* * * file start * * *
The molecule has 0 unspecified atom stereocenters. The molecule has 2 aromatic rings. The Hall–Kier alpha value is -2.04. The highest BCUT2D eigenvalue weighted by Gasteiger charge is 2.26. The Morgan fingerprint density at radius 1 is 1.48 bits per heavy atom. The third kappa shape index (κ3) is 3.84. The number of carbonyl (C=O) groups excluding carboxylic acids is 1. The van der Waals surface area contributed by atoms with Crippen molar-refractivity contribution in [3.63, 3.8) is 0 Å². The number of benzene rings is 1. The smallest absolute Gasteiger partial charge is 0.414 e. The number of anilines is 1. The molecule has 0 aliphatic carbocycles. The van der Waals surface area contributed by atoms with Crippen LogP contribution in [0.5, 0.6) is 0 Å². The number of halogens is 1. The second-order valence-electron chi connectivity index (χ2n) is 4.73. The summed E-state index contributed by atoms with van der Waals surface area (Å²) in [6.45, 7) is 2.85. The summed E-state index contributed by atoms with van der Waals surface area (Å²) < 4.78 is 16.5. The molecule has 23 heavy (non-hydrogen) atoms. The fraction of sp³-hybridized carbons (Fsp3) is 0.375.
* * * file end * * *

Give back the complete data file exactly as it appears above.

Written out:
The molecule has 0 unspecified atom stereocenters. The molecule has 2 aromatic rings. The Hall–Kier alpha value is -2.04. The highest BCUT2D eigenvalue weighted by Gasteiger charge is 2.26. The Morgan fingerprint density at radius 1 is 1.48 bits per heavy atom. The third kappa shape index (κ3) is 3.84. The number of carbonyl (C=O) groups excluding carboxylic acids is 1. The van der Waals surface area contributed by atoms with Crippen molar-refractivity contribution in [3.63, 3.8) is 0 Å². The number of benzene rings is 1. The smallest absolute Gasteiger partial charge is 0.414 e. The number of anilines is 1. The molecule has 0 aliphatic carbocycles. The van der Waals surface area contributed by atoms with Crippen LogP contribution in [0.5, 0.6) is 0 Å². The number of halogens is 1. The second-order valence-electron chi connectivity index (χ2n) is 4.73. The summed E-state index contributed by atoms with van der Waals surface area (Å²) in [6.45, 7) is 2.85. The summed E-state index contributed by atoms with van der Waals surface area (Å²) < 4.78 is 16.5. The molecule has 23 heavy (non-hydrogen) atoms. The fraction of sp³-hybridized carbons (Fsp3) is 0.375.